Enbridge, the same company responsible for the Kalamazoo spill, is now pressing to build a pipeline through central Illinois to move tar sand crude to shipping points.  Kari Lydersen wrote about it in 2008.

It’s part of a partnership to develop a pipeline system to get Canadian crude to the Gulf.  The partners are Enbridge and BP Pipelines, Inc.

In May 2009, the Illinois Commerce Commission approved the Enbridge proposal, over the objections of local farmers.  It postponed action on a staff recommendation that Enbridge be granted the power of eminent domain.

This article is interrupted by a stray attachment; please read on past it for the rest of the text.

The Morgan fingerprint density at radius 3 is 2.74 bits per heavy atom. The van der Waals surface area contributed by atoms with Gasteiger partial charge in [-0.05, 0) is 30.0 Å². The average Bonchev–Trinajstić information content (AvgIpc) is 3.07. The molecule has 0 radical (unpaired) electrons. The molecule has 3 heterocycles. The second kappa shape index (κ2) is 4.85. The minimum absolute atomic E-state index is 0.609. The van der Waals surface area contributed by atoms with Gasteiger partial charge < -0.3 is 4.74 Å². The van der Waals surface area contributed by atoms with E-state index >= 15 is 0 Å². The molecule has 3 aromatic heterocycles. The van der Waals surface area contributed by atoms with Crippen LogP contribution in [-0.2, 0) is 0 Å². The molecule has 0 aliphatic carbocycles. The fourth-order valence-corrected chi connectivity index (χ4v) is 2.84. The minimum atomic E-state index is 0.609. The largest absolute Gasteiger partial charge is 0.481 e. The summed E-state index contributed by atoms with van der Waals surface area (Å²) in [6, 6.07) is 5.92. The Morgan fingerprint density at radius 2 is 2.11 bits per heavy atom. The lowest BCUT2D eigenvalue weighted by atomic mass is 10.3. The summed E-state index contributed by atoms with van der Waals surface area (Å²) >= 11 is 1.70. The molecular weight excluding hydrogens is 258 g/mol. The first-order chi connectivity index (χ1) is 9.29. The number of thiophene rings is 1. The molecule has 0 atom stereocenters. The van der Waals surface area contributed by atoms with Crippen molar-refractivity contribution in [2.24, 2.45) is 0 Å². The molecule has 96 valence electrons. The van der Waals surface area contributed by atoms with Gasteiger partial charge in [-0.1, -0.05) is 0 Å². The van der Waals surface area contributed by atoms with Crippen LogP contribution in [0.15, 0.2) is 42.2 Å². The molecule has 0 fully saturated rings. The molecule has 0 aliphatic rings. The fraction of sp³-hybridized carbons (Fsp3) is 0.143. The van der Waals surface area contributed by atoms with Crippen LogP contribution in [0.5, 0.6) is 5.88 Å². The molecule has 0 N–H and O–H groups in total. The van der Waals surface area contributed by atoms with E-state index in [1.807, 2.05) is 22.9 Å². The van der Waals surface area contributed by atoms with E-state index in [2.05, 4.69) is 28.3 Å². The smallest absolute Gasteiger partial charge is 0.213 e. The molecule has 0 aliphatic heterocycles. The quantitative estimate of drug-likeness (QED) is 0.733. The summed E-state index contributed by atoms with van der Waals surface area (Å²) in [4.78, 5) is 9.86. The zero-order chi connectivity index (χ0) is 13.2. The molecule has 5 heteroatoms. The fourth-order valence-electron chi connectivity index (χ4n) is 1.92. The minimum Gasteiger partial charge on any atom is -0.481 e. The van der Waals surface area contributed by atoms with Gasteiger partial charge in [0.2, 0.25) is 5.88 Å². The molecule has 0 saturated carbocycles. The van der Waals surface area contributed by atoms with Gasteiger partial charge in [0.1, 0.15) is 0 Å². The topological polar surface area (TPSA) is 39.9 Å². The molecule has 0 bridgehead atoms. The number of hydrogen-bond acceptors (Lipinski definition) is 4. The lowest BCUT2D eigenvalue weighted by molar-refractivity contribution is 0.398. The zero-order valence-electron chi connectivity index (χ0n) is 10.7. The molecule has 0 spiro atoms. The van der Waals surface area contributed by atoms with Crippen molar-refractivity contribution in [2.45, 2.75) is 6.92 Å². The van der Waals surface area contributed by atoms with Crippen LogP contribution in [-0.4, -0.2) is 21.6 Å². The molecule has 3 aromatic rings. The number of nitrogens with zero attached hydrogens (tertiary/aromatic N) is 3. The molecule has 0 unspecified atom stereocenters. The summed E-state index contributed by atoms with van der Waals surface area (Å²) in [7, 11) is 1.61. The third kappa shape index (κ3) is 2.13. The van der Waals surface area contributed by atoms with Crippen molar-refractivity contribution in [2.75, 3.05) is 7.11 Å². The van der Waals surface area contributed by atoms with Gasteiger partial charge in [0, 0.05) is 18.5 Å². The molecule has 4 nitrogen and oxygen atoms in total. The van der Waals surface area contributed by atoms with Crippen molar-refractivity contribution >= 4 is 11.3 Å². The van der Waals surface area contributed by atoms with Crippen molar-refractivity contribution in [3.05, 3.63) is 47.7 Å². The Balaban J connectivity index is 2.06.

When a federal judge ruled in favor of the company’s easement claims earlier this year, an attorney representing landowners vowed to appeal.

One observer predicts that oil spills will become more frequent as we increasingly tap hard-to-reach oil sources and transport it much greater distances.  That doesn’t sound like tar sands oil is part of the solution.

More at Tar Sands Watch.

Aldermen targeted on clean power

With next year’s elections looming, national officers of the Sierra Club and Greenpeace are coming to town to announce additional organizational resources for a ward-by-ward drive to win aldermanic support for the Chicago Clean Power Ordinance.

They’ll join representatives from nearly 50 environmental and civic groups in the Chicago Clean Power Coalition at a media event tomorrow (Thursday, July 15) at 11 a.m. at Dvorak Park, 1119 W. Cullerton.